It's back! The second annual Cathedral Craggin' Classic is coming up this September 13-15, 2013. This year the headquarters of the festival is the Glen Ellis Campground (http://www.glenelliscampground.com/), just up the road from Cathedral and Whitehorse, where all event activities — camping, slide shows, demo gear, vendor village, pig roast, and more — can happen all in one place.
Check out the AAC Craggin' Classic page for more details on the event. (http://americanalpineclub.org/p/craggin-classic##northeast)
Reserve your tickets for the weekend now at the AAC online shop. (http://shop.americanalpineclub.org/products/second-annual-cathedral-ledge-craggin-classic)
Hope to see you in North Conway this September!
Northeast Regional Coordinator
The American Alpine Club
All climbing closures for peregrines in 2013 have been lifted. Climb anywhere you like.
Hardly any bugs out there right now unless it's in the evening or deep woods - maybe both. Regardless the cup population has definitely decreased over the past week, so the BugCON rating drops to tolerable 2! Enjoy...
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Up on one of the Mount Washington Valley's finest crags and want to know what that climb you're looking at is? Or maybe you're on your way up from Boston and want to check out the Ice Report for your upcoming weekend plans. Or more likely, you're at work just want to daydream about your next adventure. Well if you have a smart phone handy, you can get to NEClimbs from anywhere you have cell service. While it doesn't offer every single feature of the site and it's not an "app", in mobile form, it does do a whole lot and is very useful. Here is the live link to the mobile version of NEClimbs:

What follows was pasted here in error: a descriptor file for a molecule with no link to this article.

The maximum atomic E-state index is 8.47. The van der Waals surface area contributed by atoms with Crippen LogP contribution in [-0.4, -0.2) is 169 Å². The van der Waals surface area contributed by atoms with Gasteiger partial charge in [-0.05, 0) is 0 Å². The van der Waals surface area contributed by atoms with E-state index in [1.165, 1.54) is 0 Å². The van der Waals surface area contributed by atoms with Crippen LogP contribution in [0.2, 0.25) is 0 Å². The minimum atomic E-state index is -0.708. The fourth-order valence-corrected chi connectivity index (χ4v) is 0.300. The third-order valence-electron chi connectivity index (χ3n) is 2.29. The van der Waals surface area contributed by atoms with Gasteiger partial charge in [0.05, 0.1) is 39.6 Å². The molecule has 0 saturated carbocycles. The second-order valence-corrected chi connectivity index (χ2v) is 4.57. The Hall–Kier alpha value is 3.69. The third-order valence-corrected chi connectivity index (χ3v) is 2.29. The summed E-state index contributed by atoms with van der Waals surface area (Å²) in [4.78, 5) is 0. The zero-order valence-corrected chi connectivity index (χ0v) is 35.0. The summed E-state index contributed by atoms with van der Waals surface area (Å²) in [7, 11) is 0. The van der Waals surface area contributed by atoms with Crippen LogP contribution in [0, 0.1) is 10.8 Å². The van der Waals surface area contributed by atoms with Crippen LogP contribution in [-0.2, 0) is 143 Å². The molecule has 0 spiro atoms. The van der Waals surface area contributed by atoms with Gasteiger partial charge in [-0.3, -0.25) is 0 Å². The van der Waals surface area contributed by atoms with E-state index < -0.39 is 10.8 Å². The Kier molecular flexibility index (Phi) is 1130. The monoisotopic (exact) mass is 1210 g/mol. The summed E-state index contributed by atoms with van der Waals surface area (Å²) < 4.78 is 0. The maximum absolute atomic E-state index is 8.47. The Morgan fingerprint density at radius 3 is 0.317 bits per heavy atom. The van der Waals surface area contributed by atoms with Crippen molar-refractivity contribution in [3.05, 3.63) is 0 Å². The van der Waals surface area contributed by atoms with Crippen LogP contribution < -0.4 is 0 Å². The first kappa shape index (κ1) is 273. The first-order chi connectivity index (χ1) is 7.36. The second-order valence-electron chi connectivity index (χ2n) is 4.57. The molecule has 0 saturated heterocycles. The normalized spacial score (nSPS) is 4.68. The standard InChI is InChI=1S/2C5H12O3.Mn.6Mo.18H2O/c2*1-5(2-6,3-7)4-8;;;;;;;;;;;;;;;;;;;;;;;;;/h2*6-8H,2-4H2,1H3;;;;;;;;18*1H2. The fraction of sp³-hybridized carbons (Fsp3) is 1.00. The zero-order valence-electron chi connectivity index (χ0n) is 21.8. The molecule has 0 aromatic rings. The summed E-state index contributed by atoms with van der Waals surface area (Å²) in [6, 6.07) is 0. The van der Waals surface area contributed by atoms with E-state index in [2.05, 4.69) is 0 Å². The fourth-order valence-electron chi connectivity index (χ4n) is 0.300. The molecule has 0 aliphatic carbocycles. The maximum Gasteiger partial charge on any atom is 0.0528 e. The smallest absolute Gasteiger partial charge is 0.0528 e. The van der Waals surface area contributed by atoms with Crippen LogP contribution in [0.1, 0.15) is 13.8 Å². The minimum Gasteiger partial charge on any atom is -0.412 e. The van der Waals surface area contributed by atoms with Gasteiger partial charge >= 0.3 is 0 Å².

Check it out and if you have issues on your specific phone, please feel free to let me know.
Join us and LIKE us on Facebook. I'll try and post some interesting pix every Thursday and the latest Ice Report in the season, tho certainly not the whole Report. Here's where you can check it out:
Have fun and climb safe,
The White Mountain Report
North Conway, New Hampshire
|And what joy, think ye, did they feel after the exceeding long and troublous ascent? - after scrambling, slipping, pulling, pushing, lifting, gasping, looking, hoping, despairing, climbing, holding on, falling off, trying, puffing, loosing, gathering, talking, stepping, grumbling, anathemising, scraping, hacking, bumping, jogging, overturning, hunting, straddling, - for know you that by these methods alone are the most divine mysteries of the Quest reached.|
|Norman Collie, 1894, from the Scottish Mountainering Journal|